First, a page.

Coming swiftly on the heels of the August 5 downgrade of the U.S. credit rating – from AAA to the less-than-perfect AA+ – by influential ratings agency Standard and Poor’s (S&P), the firm’s S&P 500 futures index reported a drop of six percent on Monday, August 8. This has brought considerable additional consternation to some already-panicked financial advisers and their clients, according to Reuters.
This recent drop is the most significant to hit the S&P 500 in almost three years, since the major financial crisis of 2008.
Numerous advisers found clients calling in a frenzy, hoping to sell their existing assets in the fear that they would lose value. Conversely, quite a few financial risk-takers took advantage of the fearful atmosphere and bought stocks of major value, including shares in Apple, General Electric, Intel and Procter & Gamble, among others.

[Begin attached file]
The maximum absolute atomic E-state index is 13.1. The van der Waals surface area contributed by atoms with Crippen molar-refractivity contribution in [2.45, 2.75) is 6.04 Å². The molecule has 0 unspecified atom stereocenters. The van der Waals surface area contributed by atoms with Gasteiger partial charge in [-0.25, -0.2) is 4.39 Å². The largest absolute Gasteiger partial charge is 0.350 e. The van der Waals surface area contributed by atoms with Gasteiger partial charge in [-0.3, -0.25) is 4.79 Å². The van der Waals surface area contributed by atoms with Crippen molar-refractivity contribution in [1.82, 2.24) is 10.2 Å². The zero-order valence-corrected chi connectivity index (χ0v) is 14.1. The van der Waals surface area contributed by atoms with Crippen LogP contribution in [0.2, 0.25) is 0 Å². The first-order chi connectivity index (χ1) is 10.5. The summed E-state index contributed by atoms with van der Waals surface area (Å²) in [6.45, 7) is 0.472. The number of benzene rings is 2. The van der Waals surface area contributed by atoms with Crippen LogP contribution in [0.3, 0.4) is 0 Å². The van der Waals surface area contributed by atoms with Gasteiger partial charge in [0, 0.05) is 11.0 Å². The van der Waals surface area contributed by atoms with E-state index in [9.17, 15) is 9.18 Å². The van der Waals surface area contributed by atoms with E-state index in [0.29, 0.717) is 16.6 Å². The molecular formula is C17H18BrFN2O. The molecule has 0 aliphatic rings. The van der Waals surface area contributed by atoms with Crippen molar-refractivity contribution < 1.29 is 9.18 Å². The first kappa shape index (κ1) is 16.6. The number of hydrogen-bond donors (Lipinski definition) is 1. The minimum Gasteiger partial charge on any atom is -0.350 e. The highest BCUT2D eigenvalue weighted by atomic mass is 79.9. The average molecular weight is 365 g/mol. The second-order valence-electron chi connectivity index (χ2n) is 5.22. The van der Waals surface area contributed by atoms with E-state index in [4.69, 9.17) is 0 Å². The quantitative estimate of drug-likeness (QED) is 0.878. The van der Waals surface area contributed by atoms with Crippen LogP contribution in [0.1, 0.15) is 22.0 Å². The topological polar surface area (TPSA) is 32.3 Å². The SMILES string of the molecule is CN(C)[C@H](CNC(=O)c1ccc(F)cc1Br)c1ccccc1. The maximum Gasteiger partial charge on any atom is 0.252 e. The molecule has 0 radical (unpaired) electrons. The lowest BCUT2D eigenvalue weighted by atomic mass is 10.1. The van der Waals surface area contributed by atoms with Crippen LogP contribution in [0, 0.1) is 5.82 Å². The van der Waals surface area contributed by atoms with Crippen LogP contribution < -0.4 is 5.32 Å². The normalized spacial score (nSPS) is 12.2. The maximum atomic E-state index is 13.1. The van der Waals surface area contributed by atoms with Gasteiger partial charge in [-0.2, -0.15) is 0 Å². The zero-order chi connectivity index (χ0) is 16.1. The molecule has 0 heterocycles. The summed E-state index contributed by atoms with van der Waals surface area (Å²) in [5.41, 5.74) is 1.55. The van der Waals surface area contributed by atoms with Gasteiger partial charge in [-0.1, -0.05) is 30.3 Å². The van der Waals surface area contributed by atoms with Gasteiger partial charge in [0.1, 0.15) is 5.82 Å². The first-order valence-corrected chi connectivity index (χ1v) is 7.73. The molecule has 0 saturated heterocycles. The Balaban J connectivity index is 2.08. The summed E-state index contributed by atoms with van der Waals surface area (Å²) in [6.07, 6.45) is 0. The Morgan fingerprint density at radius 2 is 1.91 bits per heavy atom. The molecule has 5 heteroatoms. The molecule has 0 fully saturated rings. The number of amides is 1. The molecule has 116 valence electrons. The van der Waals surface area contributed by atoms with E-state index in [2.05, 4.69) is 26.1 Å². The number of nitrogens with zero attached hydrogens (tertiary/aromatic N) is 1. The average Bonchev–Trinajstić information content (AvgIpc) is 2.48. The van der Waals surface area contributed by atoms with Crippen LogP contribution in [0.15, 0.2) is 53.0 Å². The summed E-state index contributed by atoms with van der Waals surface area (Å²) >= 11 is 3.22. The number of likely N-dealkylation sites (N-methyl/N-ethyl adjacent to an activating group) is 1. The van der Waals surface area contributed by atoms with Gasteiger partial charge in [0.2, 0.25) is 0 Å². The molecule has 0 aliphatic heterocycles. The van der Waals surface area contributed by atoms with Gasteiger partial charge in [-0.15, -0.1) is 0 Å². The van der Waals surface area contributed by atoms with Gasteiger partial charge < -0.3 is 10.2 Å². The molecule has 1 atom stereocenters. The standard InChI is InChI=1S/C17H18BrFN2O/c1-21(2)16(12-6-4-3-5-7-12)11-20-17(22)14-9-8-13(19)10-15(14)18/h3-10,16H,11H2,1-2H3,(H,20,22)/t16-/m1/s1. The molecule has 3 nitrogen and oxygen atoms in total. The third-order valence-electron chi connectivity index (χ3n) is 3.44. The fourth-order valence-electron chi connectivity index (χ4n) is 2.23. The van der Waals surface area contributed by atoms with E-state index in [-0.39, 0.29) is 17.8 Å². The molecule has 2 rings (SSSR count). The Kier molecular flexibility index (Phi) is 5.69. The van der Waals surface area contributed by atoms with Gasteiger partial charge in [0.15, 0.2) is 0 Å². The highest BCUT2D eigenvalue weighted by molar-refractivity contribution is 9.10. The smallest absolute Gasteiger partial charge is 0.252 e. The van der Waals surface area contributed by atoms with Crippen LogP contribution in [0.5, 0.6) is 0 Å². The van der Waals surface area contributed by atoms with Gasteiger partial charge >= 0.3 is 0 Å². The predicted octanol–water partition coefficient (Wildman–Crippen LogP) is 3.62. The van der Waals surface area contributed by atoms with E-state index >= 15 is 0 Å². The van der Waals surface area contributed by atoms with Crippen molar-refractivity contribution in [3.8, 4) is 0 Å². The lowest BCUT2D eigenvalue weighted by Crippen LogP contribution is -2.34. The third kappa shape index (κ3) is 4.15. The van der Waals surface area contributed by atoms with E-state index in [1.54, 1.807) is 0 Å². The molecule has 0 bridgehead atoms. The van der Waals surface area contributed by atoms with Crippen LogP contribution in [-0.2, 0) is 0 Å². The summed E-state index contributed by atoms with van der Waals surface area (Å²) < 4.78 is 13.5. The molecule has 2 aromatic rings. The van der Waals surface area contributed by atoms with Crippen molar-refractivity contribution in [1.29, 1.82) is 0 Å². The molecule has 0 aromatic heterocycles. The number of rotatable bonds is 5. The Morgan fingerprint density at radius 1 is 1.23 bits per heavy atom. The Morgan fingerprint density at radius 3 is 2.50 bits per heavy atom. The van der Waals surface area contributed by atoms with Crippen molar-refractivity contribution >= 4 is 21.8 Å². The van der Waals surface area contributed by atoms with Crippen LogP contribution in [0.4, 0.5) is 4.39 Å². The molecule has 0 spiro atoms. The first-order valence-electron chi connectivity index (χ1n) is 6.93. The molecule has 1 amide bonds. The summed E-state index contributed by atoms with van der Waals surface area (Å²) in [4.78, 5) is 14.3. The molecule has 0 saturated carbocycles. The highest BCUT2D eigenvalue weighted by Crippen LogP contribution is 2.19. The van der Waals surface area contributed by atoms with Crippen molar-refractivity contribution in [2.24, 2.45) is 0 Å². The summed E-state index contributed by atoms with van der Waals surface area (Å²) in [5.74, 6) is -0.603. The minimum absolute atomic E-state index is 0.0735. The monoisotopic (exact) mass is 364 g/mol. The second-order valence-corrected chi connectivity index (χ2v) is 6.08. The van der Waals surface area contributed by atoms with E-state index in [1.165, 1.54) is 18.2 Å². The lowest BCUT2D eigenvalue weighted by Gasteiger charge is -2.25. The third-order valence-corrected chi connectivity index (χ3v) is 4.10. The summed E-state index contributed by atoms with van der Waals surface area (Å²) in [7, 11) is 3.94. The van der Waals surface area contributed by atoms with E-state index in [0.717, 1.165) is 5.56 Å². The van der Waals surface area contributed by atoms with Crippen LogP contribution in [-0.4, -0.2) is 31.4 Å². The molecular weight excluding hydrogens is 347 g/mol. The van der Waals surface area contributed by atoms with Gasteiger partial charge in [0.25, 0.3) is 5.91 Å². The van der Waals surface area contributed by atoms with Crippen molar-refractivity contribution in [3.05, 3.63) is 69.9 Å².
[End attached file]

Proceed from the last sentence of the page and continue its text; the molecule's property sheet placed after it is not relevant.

Joe Jennings, investment director of PNC Wealth Management in Baltimore, Maryland, downplayed claims of panic.
“While clients are certainly concerned about recent market activity, they are not panicking; some have viewed the current pullback in the market as a potential buying opportunity,” Jennings told the news service.
On the morning of August 9, S&P 500 futures increased by the small margin of 1.1 percent, potentially signaling a rebound from Monday’s uproar, according to the San Francisco Chronicle.